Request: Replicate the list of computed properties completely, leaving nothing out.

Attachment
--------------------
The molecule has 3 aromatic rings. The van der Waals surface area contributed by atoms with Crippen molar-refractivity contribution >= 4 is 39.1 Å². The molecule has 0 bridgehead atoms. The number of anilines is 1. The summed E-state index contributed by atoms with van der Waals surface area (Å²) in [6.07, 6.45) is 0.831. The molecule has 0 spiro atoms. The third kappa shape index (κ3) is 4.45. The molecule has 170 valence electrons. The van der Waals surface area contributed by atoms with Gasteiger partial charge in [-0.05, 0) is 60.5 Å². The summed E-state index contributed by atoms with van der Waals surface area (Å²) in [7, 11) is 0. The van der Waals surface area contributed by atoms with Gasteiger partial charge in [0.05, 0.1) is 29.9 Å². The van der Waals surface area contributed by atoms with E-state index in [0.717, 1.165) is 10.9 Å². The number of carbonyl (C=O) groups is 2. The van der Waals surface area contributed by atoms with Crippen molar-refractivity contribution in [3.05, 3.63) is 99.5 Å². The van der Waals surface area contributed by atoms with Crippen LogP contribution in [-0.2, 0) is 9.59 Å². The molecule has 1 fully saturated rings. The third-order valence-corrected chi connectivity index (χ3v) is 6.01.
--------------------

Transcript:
The molecule has 3 aromatic rings. The van der Waals surface area contributed by atoms with Crippen molar-refractivity contribution >= 4 is 39.1 Å². The molecule has 0 bridgehead atoms. The number of anilines is 1. The summed E-state index contributed by atoms with van der Waals surface area (Å²) in [6.07, 6.45) is 0.831. The molecule has 0 spiro atoms. The third kappa shape index (κ3) is 4.45. The molecule has 170 valence electrons. The van der Waals surface area contributed by atoms with Gasteiger partial charge in [-0.05, 0) is 60.5 Å². The summed E-state index contributed by atoms with van der Waals surface area (Å²) in [7, 11) is 0. The van der Waals surface area contributed by atoms with Gasteiger partial charge in [0.05, 0.1) is 29.9 Å². The van der Waals surface area contributed by atoms with E-state index in [0.717, 1.165) is 10.9 Å². The number of carbonyl (C=O) groups is 2. The van der Waals surface area contributed by atoms with Crippen molar-refractivity contribution in [3.05, 3.63) is 99.5 Å². The van der Waals surface area contributed by atoms with Crippen LogP contribution in [-0.2, 0) is 9.59 Å². The molecule has 1 fully saturated rings. The third-order valence-corrected chi connectivity index (χ3v) is 6.01.